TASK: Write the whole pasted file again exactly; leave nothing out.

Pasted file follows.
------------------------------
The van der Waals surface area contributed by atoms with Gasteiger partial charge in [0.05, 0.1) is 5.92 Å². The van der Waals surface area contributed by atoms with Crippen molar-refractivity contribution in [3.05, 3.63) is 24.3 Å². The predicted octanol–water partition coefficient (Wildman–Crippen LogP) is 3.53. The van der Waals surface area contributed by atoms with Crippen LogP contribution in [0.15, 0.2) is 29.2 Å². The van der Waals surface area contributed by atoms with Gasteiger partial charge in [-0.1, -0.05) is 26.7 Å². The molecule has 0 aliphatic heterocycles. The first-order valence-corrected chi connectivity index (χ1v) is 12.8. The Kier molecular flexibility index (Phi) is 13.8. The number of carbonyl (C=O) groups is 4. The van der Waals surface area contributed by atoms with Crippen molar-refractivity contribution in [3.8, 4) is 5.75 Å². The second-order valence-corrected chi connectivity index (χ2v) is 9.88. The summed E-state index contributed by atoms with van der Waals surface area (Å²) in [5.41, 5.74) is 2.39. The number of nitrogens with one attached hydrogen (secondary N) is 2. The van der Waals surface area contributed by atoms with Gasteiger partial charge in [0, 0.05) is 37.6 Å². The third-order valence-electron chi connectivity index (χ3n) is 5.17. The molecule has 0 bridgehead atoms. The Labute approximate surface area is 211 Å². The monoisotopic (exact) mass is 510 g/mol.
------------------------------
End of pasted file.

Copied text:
The van der Waals surface area contributed by atoms with Gasteiger partial charge in [0.05, 0.1) is 5.92 Å². The van der Waals surface area contributed by atoms with Crippen molar-refractivity contribution in [3.05, 3.63) is 24.3 Å². The predicted octanol–water partition coefficient (Wildman–Crippen LogP) is 3.53. The van der Waals surface area contributed by atoms with Crippen LogP contribution in [0.15, 0.2) is 29.2 Å². The van der Waals surface area contributed by atoms with Gasteiger partial charge in [-0.1, -0.05) is 26.7 Å². The molecule has 0 aliphatic heterocycles. The first-order valence-corrected chi connectivity index (χ1v) is 12.8. The Kier molecular flexibility index (Phi) is 13.8. The number of carbonyl (C=O) groups is 4. The van der Waals surface area contributed by atoms with Crippen molar-refractivity contribution in [3.8, 4) is 5.75 Å². The second-order valence-corrected chi connectivity index (χ2v) is 9.88. The summed E-state index contributed by atoms with van der Waals surface area (Å²) in [5.41, 5.74) is 2.39. The number of nitrogens with one attached hydrogen (secondary N) is 2. The van der Waals surface area contributed by atoms with Gasteiger partial charge in [0, 0.05) is 37.6 Å². The third-order valence-electron chi connectivity index (χ3n) is 5.17. The molecule has 0 bridgehead atoms. The Labute approximate surface area is 211 Å². The monoisotopic (exact) mass is 510 g/mol.